As permits at 975,000 building and construction sites that already have them are replaced, they will have QR codes added; all New York City permits are expected to have QR codes by roughly 2013.

FY 2012 Preliminary Budget for NYC

 

Mayor Michael R. Bloomberg yesteray presented a Fiscal Year (FY) 2012 Preliminary Budget and an updated four-year financial plan. The Mayor outlined a plan to close a $4.58 billion deficit with no tax increases for New Yorkers and without additional cuts in City-funded services. The plan relies on $5.2 billion in savings generated though nine rounds of deficit closing actions taken by City agencies, additional tax revenues that reflect the City’s continually improving economy and $600 million in actions taken at the State level.

See the video, read the press release, or view the budget presentation slideshow.

 

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Bureau of Labor Statistics – Labor Force Statistics

 

BLSLooking for statistics on the labor force, including current and historical unemployment rates?  Check out the Labor Force Statistics from the Current Population Survey at the Bureau of Labor Statistics, including tables on employment status, characteristics of the employed/not employed, and minimum wage earnings.

FY 2012 Federal Budget Released

 

President Barack Obama released the fiscal year 2012 budget on February 14. The budget proposed by the President includes $3.7 trillion in spending. The New York Times has explored where all that money will go, but you can look at all the budget documents yourself, 1996-present, at FDSys, the official web site for the Government Printing Office, which also produces the print version of the budget each year. For other information on the Federal budget process, take a look at the Libraries’ subject guide, The Budget Process.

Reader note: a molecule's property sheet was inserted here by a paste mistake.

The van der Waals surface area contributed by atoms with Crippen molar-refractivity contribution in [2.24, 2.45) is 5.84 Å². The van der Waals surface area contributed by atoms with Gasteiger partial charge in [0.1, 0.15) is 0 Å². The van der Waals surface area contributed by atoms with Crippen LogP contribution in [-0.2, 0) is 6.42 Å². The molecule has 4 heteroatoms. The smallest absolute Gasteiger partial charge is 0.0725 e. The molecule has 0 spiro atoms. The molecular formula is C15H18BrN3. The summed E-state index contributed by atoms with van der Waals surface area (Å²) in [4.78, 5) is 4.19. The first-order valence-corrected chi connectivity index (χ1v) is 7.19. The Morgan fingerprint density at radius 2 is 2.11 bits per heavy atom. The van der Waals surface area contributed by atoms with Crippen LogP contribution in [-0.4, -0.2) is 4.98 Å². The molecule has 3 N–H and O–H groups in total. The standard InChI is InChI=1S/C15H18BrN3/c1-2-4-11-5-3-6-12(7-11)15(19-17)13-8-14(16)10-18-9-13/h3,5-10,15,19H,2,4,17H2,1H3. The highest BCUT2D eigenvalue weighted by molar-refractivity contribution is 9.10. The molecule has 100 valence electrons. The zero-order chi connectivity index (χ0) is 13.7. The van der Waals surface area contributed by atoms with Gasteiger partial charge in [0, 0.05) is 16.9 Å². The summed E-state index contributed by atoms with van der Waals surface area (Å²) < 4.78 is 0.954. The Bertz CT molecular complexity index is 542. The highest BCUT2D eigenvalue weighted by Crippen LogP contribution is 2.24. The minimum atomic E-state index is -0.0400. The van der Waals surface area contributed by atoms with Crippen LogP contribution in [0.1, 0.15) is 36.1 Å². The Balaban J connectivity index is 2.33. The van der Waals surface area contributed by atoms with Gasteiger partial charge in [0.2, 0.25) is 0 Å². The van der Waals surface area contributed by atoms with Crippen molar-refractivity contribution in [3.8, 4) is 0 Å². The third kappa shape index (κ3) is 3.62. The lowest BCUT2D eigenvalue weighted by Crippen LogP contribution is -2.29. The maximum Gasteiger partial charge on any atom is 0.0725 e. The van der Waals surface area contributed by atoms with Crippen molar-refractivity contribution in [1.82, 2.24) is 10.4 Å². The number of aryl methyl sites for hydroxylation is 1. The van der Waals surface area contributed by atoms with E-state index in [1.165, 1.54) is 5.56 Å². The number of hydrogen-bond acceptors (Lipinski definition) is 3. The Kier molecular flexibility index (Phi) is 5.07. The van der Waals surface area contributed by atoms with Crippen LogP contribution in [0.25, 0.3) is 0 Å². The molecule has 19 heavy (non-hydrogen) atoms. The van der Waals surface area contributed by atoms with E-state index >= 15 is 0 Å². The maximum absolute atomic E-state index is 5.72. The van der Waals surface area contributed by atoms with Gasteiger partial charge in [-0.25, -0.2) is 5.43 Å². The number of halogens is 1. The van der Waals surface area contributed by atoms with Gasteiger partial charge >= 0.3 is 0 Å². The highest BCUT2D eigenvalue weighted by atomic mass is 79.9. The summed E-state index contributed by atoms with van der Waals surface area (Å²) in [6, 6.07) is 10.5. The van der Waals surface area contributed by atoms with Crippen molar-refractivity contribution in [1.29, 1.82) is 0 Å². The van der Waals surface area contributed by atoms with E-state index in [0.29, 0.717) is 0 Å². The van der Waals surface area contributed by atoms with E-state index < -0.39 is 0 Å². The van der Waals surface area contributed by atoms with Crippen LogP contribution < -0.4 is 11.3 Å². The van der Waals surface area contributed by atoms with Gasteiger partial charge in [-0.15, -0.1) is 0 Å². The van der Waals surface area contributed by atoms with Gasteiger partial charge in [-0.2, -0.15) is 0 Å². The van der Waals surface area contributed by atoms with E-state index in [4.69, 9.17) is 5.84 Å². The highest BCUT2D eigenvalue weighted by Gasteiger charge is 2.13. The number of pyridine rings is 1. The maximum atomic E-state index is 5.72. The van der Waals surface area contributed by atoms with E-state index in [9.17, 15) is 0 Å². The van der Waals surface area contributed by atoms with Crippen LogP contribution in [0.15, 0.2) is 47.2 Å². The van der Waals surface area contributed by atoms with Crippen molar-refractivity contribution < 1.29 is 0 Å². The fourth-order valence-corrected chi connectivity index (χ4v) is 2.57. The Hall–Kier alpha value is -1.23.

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Directory of Development Organizations

Looking for information on development organisations? Listing 65,000 development organizations, the Directory of Development Organisations provides a "source of reference for development practitioners, researchers, donor employees, and policymakers who are committed to good governance, sustainable development and poverty reduction, through: the financial sector and microfinance, trade and business development services, rural development and appropriate technology, private sector development and policy reforms, legislation & rule of law and good governance, community development and social protection, gender equality and participation, environment and health, research, training and education."

 

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The Statistical Abstract of the United States

Did you know that West Virginia is ranked #1 among US States in home ownership? Guess which state ranks last?

abstractsSearch the Statistical Abstract of the United States  as a guide to information from the Census Bureau, Bureau of Labor Statistics, Bureau of Economic Analysis, and many other Federal agencies, and private organizations. Published since 1878, the Abstract is "the authoritative and comprehensive summary of statistics on the social, political, and economic organization of the United States."

 

150th Anniversary of the Foreign Relations of the United States

 

The Office of the Historian, Bureau of Public Affairs, U.S. Department of State,

announces the 150th anniversary of the Foreign Relations of the United States series.

The Foreign Relations of the United States (FRUS) series presents the
official documentary historical record of major U.S. foreign policy
decisions. The series began in 1861 and now comprises more than 430
individual volumes. The FRUS series provides an indispensible resource for
American citizens and others around the world who seek to understand U.S.
foreign policy and strategic planning, international relations, economic
affairs, and transnational social and cultural developments. The Foreign
Relations series represents a longstanding effort to inform the public about
governmental decision making while also protecting essential national
security interests.

Both Lehman and Butler Libraries have extensive print holdings for FRUS,

at JX 233 .A3. Columbia students and faculty have online access to the entire

run of 430 volumes via our subscription to Hein Online.